By David Minsky
By Jen Mangham
By Bill Wisser
By Laine Doss
By Bill Wisser
By Dana De Greff
By Laine Doss
By Zachary Fagenson
What he is referring to is last year's unanimous vote by the AVMA's house of delegates to defeat a resolution opposing the practice of force-feeding. The AVMA, founded in 1863, is one of the oldest and largest veterinary medical organizations in the world. The delegates based their voting on "limited peer-reviewed, scientific information" that was gleaned from prearranged tours of Hudson Valley's facilities by two veterinary groups, whose observations indicated "a minimum of adverse effects on the birds involved." AVMA president Dr. Bonnie Beaver's summation: "We ... have found it is not necessary for the AVMA to take a position either for or against foie gras production at this time."
Foie gras, though, has been getting seared on most other sides. In 1998 the European Union asked its Scientific Committee on Animal Health and Animal Welfare (SCAHAW) to produce a report about force-feeding. SCAHAW, which includes a dozen professors of veterinary medicine and agricultural scientists from across Europe, found that methods used in foie gras production negatively affect the birds' physical and psychological welfare, and concluded that force-feeding should be discouraged. In 2003 the Israeli Supreme Court ruled that force-feeding of geese and ducks was in violation of the Animal Welfare Act, and in 2005 made production illegal. Israel, once the world's fourth-largest producer of foie gras, is not alone: Germany, Poland, Denmark, Finland, Norway, Sweden, Switzerland, the Czech Republic, and the UK have also banned its sale.
Closer to home, in 2004 the California legislature passed a law, signed by Gov. Arnold Schwarzenegger, to terminate production and sale of foie gras (it takes effect in 2012). This past April the Chicago city council voted unanimously to do likewise, and the ban began only weeks ago. Legislation has been proposed and is being debated in Philadelphia, New York, Massachusetts, Oregon, Washington, Hawaii, and Illinois. You can partly thank or blame 26-year-old Ph.D. student Sarahjane Blum, who runs the Website GourmetCruelty.com, because her surreptitiously shot videos stocked with shocking, gruesome images of abuse at various foie farms have propelled a portion of the public, and its elected officials, to jump on the boycott bandwagon.
The foie gras industry is having a difficult time swallowing this load of litigation and has begun to fight back to protect its estimated $20 million in annual sales. Hudson, Sonoma, Rougie (based in France and Canada), and D'Artagnan (one of the largest purveyors of American foie gras) pooled their resources to form the North American Foie Gras Producers Association. After hiring a public advocacy and lobbying group to examine the constitutionality of laws banning foie gras production or sale, the association fired its first shot: a lawsuit on behalf of Sonoma Foie Gras against Whole Foods, charging the natural-foods giant with "intentional interference with contract." According to the complaint, Whole Foods told Sonoma's supplier of ducklings, Grimaud Farms, to stop dealing with the foie gras company or the grocer would no longer do business with Grimaud. Whole Foods' account made up twenty percent of Grimaud's total sales, so the company did indeed cease its association with Sonoma. "Whole Foods does not respond to coercion," insists CEO John Mackey. "We re-examined activists' claims and decided they were basically right." The suit, meanwhile, winds its way through the courts. Apparently force-feeding is making lawyers fat too.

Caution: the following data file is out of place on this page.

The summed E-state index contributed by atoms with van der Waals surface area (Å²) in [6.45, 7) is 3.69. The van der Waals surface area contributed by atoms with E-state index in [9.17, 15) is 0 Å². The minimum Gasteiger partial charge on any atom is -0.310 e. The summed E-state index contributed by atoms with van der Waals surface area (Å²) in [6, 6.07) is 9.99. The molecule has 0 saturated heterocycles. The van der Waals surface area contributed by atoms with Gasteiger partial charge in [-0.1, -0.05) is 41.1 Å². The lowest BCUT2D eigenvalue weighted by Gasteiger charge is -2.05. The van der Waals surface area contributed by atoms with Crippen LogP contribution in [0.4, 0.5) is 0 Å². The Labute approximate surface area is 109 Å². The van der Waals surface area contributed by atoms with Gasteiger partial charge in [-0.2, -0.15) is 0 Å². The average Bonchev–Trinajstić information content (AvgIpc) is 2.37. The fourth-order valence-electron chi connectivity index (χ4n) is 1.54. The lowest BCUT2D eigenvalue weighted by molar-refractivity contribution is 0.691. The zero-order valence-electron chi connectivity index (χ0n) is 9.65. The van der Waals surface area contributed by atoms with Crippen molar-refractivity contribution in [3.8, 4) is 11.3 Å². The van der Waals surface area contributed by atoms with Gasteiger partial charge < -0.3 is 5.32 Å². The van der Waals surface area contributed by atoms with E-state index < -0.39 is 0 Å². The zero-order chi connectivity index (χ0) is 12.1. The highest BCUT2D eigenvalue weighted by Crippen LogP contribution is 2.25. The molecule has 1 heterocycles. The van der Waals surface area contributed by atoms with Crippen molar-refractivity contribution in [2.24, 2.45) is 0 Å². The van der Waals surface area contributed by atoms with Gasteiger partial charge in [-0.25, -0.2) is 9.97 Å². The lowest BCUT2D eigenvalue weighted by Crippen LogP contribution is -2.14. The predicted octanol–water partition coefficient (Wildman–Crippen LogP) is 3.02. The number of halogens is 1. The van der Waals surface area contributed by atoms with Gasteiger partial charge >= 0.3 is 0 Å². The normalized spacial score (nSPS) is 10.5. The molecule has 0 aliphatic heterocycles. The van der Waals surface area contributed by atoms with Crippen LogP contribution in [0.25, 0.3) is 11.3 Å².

Chefs are split on the role government should play. "I'm not a big fan of them telling me what to do," declares Chispa's Haas. "It's like smoking; I think it should be up to the restaurant owner to decide. If enough of his customers complain that the smoke bothers them, then business will dictate the decision." Pascal Oudin believes, "A lot more important questions should be addressed by the government before even envisioning starting to speak about this one." And Susser concurs: "Too much energy is being wasted on this, instead of on better efforts. And I'm not talking about cleaning up hunger or world peace I mean within the food industry. A much bigger threat looming is avian flu, about which we're not nearly prepared or educated enough."
Others, like Pacific Time's Eismann, think "the government needs to step in and determine if there is a cruelty issue. If that's the case, then it's the government's responsibility to regulate production. It's ridiculous to think, Oh, it's foie gras, so it's all right to let these animals suffer." Johnny V agrees: "Force the people to whom we pay our taxes to do what they are there to do and regulate the treatment of all animals, not just ducks. The proper research should be done by the USDA, rules defining what constitutes cruelty should be established, and those who produce the products should have to adhere to those regulations. Everybody should just chill out, and real facts should be distributed."
Everyone is in favor of facts, and nobody, it turns out, supports animal suffering. But where, exactly, do our esteemed culinarians ultimately stand on the foie gras issue? Meaning: Will they continue to serve it?
There's this one jewel that I really love. Unfortunately it grows at the base of the spine of Ethiopian babies, so you have to debone the babies in order to extract them. I know it sounds bad when you say it out loud, but ... what an unbelievable stone this is.
Comedian Sarah Silverman